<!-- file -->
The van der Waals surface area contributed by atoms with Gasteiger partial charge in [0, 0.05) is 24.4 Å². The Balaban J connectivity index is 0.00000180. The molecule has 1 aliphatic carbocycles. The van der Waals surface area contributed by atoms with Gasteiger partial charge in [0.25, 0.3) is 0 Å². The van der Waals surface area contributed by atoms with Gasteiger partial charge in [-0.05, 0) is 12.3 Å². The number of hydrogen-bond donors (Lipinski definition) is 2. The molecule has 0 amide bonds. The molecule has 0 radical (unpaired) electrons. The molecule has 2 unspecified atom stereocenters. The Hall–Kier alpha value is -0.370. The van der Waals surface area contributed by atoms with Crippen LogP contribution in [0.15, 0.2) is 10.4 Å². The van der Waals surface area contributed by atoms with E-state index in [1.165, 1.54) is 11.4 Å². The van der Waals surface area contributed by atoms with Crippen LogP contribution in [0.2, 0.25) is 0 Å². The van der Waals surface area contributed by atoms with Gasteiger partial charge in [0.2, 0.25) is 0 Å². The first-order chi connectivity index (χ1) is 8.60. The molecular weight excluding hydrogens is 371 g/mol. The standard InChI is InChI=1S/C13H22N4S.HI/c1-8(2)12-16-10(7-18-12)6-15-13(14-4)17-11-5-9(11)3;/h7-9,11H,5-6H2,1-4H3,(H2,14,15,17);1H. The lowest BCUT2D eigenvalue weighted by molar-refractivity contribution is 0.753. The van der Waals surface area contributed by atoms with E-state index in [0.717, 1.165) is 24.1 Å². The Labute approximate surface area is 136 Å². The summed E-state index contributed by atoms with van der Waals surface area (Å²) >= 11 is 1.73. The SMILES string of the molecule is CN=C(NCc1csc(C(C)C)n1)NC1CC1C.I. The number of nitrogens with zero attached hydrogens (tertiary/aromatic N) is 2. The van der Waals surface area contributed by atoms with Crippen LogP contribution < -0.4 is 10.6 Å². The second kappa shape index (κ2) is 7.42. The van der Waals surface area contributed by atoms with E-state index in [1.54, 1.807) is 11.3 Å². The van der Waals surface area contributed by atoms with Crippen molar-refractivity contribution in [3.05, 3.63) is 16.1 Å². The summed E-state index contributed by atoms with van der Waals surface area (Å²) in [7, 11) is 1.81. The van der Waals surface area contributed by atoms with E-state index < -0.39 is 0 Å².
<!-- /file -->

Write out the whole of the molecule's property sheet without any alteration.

The van der Waals surface area contributed by atoms with Gasteiger partial charge in [0, 0.05) is 24.4 Å². The Balaban J connectivity index is 0.00000180. The molecule has 1 aliphatic carbocycles. The van der Waals surface area contributed by atoms with Gasteiger partial charge in [0.25, 0.3) is 0 Å². The van der Waals surface area contributed by atoms with Gasteiger partial charge in [-0.05, 0) is 12.3 Å². The number of hydrogen-bond donors (Lipinski definition) is 2. The molecule has 0 amide bonds. The molecule has 0 radical (unpaired) electrons. The molecule has 2 unspecified atom stereocenters. The Hall–Kier alpha value is -0.370. The van der Waals surface area contributed by atoms with Crippen LogP contribution in [0.15, 0.2) is 10.4 Å². The van der Waals surface area contributed by atoms with E-state index in [1.165, 1.54) is 11.4 Å². The van der Waals surface area contributed by atoms with Crippen LogP contribution in [0.2, 0.25) is 0 Å². The van der Waals surface area contributed by atoms with Gasteiger partial charge in [0.2, 0.25) is 0 Å². The first-order chi connectivity index (χ1) is 8.60. The molecular weight excluding hydrogens is 371 g/mol. The standard InChI is InChI=1S/C13H22N4S.HI/c1-8(2)12-16-10(7-18-12)6-15-13(14-4)17-11-5-9(11)3;/h7-9,11H,5-6H2,1-4H3,(H2,14,15,17);1H. The lowest BCUT2D eigenvalue weighted by molar-refractivity contribution is 0.753. The van der Waals surface area contributed by atoms with E-state index in [0.717, 1.165) is 24.1 Å². The Labute approximate surface area is 136 Å². The summed E-state index contributed by atoms with van der Waals surface area (Å²) >= 11 is 1.73. The SMILES string of the molecule is CN=C(NCc1csc(C(C)C)n1)NC1CC1C.I. The number of nitrogens with zero attached hydrogens (tertiary/aromatic N) is 2. The van der Waals surface area contributed by atoms with Crippen LogP contribution < -0.4 is 10.6 Å². The second kappa shape index (κ2) is 7.42. The van der Waals surface area contributed by atoms with E-state index in [1.54, 1.807) is 11.3 Å². The van der Waals surface area contributed by atoms with Crippen molar-refractivity contribution in [3.05, 3.63) is 16.1 Å². The summed E-state index contributed by atoms with van der Waals surface area (Å²) in [7, 11) is 1.81. The van der Waals surface area contributed by atoms with E-state index < -0.39 is 0 Å².